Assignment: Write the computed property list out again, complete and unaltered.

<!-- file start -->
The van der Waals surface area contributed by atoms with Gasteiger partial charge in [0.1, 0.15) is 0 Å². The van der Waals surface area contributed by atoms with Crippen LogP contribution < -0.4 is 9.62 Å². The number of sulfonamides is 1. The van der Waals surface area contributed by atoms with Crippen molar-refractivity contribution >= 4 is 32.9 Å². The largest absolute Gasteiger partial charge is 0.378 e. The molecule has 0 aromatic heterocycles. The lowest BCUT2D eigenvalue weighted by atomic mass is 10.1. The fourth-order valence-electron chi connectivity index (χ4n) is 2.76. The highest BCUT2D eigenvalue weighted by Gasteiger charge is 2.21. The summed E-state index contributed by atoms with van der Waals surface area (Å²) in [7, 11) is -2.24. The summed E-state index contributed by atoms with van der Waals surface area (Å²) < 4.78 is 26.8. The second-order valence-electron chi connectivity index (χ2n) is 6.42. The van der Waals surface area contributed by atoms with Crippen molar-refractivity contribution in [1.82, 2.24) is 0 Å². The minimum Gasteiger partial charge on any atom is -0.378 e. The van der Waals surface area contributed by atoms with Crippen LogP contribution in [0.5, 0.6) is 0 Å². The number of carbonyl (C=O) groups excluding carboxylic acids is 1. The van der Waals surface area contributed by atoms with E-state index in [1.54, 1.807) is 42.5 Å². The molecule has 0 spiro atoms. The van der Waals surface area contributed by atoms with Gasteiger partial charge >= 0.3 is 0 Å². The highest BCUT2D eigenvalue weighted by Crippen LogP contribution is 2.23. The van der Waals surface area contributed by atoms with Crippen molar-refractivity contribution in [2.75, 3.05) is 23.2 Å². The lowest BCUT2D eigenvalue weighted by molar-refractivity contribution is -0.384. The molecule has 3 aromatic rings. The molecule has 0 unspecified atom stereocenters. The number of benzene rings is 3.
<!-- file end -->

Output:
The van der Waals surface area contributed by atoms with Gasteiger partial charge in [0.1, 0.15) is 0 Å². The van der Waals surface area contributed by atoms with Crippen LogP contribution < -0.4 is 9.62 Å². The number of sulfonamides is 1. The van der Waals surface area contributed by atoms with Crippen molar-refractivity contribution >= 4 is 32.9 Å². The largest absolute Gasteiger partial charge is 0.378 e. The molecule has 0 aromatic heterocycles. The lowest BCUT2D eigenvalue weighted by atomic mass is 10.1. The fourth-order valence-electron chi connectivity index (χ4n) is 2.76. The highest BCUT2D eigenvalue weighted by Gasteiger charge is 2.21. The summed E-state index contributed by atoms with van der Waals surface area (Å²) in [7, 11) is -2.24. The summed E-state index contributed by atoms with van der Waals surface area (Å²) < 4.78 is 26.8. The second-order valence-electron chi connectivity index (χ2n) is 6.42. The van der Waals surface area contributed by atoms with Crippen molar-refractivity contribution in [1.82, 2.24) is 0 Å². The minimum Gasteiger partial charge on any atom is -0.378 e. The van der Waals surface area contributed by atoms with Crippen LogP contribution in [0.5, 0.6) is 0 Å². The number of carbonyl (C=O) groups excluding carboxylic acids is 1. The van der Waals surface area contributed by atoms with E-state index in [1.54, 1.807) is 42.5 Å². The molecule has 0 spiro atoms. The van der Waals surface area contributed by atoms with Gasteiger partial charge >= 0.3 is 0 Å². The highest BCUT2D eigenvalue weighted by Crippen LogP contribution is 2.23. The van der Waals surface area contributed by atoms with Crippen molar-refractivity contribution in [2.75, 3.05) is 23.2 Å². The lowest BCUT2D eigenvalue weighted by molar-refractivity contribution is -0.384. The molecule has 3 aromatic rings. The molecule has 0 unspecified atom stereocenters. The number of benzene rings is 3.